Scandal or Scam?
I would be remiss not to mention the recent scandal surrounding Silvercorp's mining operations. Silvercorp has come under fire for supposedly over-reporting resource numbers and revenues, lack of tax payment proof, and a questionable auction sale, among other things. These are serious accusations, circulated in a report, made by a prominent market short seller. You can find a copy of the report here (.pdf).
There has understandably been quite a bit of buzz about this in the investor community and the shares of Silvercorp have fallen to $7.88 as of this writing, about half off of the previous high this year in April. (Part of the selloff should also be attributed to recent overall stock market weakness.)
In addition to the company rebuttal, Metal Augmentor has posted a rebuttal called Charlatan Exposed: Silvercorp's Shorts. The analysis address several of the points made in the original report distributed by the short seller.
Silvercorp recently hosted an investor tour at its mine, from which Jeff Clark of Casey Research had some preliminary comments and observations. Lastly, the Corporate Secretary publicly answered the allegations in an interview with James Puplava at Financial Sense.
Silvercorp is now suing those short sellers who participated in the negative report.
My opinion of the situation is that investors should not be too worried about the company or the stock. To wit:
1) The mine resources are backed up by a NI 43-101 compliant technical report (.pdf). These are the most detailed and rigorous of the assessments you will see on a mine and are typically accepted by industry personnel as reliable.
Some of the negative comments about resource grades that I have seen by the short sellers lacked understanding of cutoff grades and equivalency calculations. By my research, there is no reason to questions the NI 43-101 numbers.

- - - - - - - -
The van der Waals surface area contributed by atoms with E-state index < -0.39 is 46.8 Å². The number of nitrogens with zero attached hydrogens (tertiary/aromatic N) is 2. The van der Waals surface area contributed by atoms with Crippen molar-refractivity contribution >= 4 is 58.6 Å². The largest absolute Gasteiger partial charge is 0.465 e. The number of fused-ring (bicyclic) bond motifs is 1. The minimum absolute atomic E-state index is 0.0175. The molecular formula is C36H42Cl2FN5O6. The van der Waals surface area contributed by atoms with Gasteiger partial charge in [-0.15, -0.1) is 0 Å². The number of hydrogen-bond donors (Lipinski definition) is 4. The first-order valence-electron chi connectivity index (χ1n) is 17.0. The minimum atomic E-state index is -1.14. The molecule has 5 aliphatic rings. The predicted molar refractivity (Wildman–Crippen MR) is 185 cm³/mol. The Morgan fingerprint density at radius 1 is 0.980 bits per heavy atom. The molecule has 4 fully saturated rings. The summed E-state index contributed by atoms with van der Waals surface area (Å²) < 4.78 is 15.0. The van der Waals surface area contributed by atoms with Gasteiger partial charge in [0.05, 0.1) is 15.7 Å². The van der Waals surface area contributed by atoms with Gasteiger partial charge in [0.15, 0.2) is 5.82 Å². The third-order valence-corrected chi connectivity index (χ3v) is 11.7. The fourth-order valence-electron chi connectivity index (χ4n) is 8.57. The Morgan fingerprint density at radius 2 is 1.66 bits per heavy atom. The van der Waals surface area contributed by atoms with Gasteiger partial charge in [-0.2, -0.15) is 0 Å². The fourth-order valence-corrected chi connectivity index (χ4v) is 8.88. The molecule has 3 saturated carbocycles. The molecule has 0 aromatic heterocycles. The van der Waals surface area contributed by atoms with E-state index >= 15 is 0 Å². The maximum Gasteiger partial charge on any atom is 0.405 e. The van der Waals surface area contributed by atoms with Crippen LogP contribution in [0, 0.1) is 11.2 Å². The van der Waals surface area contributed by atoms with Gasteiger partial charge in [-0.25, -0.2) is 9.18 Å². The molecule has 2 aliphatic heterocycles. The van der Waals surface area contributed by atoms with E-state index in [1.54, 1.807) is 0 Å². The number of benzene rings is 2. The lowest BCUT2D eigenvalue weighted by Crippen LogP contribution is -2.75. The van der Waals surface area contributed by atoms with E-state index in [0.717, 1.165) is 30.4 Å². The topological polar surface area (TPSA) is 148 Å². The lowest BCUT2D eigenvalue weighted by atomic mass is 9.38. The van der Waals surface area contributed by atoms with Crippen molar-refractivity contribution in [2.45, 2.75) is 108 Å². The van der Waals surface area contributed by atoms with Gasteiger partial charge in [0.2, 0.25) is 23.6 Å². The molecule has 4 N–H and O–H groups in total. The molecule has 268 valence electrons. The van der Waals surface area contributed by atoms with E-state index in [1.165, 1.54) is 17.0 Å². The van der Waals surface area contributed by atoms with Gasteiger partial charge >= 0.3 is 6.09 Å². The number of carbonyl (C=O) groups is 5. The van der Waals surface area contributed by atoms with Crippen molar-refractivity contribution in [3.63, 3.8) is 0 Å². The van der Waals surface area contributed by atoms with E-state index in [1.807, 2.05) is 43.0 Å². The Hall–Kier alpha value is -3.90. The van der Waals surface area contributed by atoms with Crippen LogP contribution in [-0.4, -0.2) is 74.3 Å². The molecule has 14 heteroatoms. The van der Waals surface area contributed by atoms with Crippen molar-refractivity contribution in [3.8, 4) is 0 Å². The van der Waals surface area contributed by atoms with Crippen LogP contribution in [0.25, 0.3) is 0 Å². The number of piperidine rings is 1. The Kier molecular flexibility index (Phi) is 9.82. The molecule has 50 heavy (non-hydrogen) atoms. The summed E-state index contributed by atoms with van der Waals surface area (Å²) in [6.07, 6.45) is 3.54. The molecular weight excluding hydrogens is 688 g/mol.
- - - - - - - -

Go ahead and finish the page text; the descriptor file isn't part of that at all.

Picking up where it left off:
2) Silvercorp posted supporting documentation, far in excess of what is typically made public, on its website to support its revenues as well as production numbers. In addition, Silvercorp is subject to Sarbanes Oxley legislation and has hired a Big 4 public accounting firm, Ernst & Young, LLP, to audit the company.
Being a former auditor with substantial Big 4 experience, it would shock me to see that the auditors did not properly audit revenues and associated taxes where substantive to company operations, which Silvercorp's mining revenue would be. Clearly, these numbers would be within the scope of SOX regulations and therefore the audit procedures.
3) One of the major points in the short seller report noted that the size of the trucks and number of trips could not add up to the amount of ore Silvercorp says it processes. This point has two issues. First, in the Financial Sense interview posted above, the point was made that the trucks hold more than was estimated by the short sellers, which when multiplied by the number of truck shipments, would actually closely match Silvercorp's numbers. Secondly, some of the ore is shipped directly to a smelter for processing and is not trucked out.